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Int. J. Mol. Sci. 2018, 19(2), 640; https://doi.org/10.3390/ijms19020640

Non-Native Conformational Isomers of the Catalytic Domain of PCSK9 Induce an Immune Response, Reduce Lipids and Increase LDL Receptor Levels

1,†
,
1,†
,
1,†
,
2
,
3
,
3
,
1,‡
and
1,4,5,*
1
Research Center for Human Genetics at Brown Foundation Institute of Molecular Medicine, The University of Texas Health Science Center at Houston, 1825 Pressler St., Houston, TX 77030, USA
2
Research Center for Precision Biomedicine at Brown Foundation Institute of Molecular Medicine, The University of Texas Health Science Center at Houston, 1825 Pressler St., Houston, TX 77030, USA
3
Department of Biostatistics, The University of Texas MD Anderson Cancer Center, 1400 Pressler St., Houston, TX 77030, USA
4
Consortium on Aging, The University of Texas Health Science Center at Houston, Houston, TX 77030, USA
5
The University of Texas MD Anderson Cancer Center UTHealth Graduate School of Biomedical Sciences, Houston, TX 77225, USA
These authors contributed equally to this work.
This author retired.
*
Author to whom correspondence should be addressed.
Received: 11 January 2018 / Revised: 16 February 2018 / Accepted: 19 February 2018 / Published: 24 February 2018
(This article belongs to the Special Issue Cholesterol and Lipoprotein Metabolism)
Full-Text   |   PDF [3383 KB, uploaded 24 February 2018]   |  

Abstract

PCSK9 (Proprotein convertase subtilisin/kexin type 9) increases plasma cholesterol levels by promoting LDL receptor degradation. Current antibody inhibitors block the interaction between PCSK9 and LDL receptors, significantly decrease plasma cholesterol levels, and provide beneficial clinical outcomes. To reduce the action of PCSK9 in plasma, a novel strategy that will produce a panel of non-native, conformationally-altered isomers of PCSK9 (X-PCSK9) to develop active immunotherapy targeting of native PCSK9 and inhibiting/blocking the interaction of PCSK9 with LDL receptor, thus decreasing plasma cholesterol levels is proposed. The authors used the scrambled disulfide bond technique to generate conformationally-altered isomers of the catalytic domain of mouse PCSK9. The focus was on the immune response of four X-isomers and their effects on plasma cholesterol and triglyceride levels in both C57BL/6J and Apoe−/− mice. The authors showed that the four immunogens produced significant immunogenicity against native PCSK9 to day 120 after immunization of C57BL/6J and Apoe−/− mice. This resulted in significantly decreased plasma cholesterol levels in C57BL/6J mice, and to a lesser degree in Apoe−/− mice. The X-PCSK9-B1 treated mice had increased LDL receptor mRNA and protein levels at day 120 after treatment. Thus, this study provides a new, potentially promising approach that uses long-term immunotherapy for a treatment of hypercholesterolemia. View Full-Text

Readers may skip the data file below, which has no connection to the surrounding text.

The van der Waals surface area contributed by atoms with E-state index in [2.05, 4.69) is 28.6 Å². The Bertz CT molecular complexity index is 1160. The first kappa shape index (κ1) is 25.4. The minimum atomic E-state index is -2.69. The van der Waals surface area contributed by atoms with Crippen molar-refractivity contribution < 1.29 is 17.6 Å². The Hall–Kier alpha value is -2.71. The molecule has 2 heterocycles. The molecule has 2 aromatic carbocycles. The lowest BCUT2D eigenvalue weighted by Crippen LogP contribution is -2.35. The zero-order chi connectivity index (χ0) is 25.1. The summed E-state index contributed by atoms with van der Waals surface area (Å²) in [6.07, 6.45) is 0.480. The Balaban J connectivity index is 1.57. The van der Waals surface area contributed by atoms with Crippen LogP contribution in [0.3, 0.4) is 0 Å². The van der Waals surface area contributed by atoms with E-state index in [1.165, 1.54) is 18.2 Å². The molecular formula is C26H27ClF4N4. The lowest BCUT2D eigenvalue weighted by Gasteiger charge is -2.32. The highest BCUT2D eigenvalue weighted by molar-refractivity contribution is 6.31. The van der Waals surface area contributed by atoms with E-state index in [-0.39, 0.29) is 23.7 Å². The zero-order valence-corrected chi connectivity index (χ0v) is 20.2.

Keywords: PCSK9; scrambled disulfide bonds; cholesterol; triglyceride; LDL receptor PCSK9; scrambled disulfide bonds; cholesterol; triglyceride; LDL receptor
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Jiang, C.; Nischal, H.; Sun, H.; Li, L.; Cao, Y.; Wei, P.; Chang, J.-Y.; Teng, B.-B. Non-Native Conformational Isomers of the Catalytic Domain of PCSK9 Induce an Immune Response, Reduce Lipids and Increase LDL Receptor Levels. Int. J. Mol. Sci. 2018, 19, 640.

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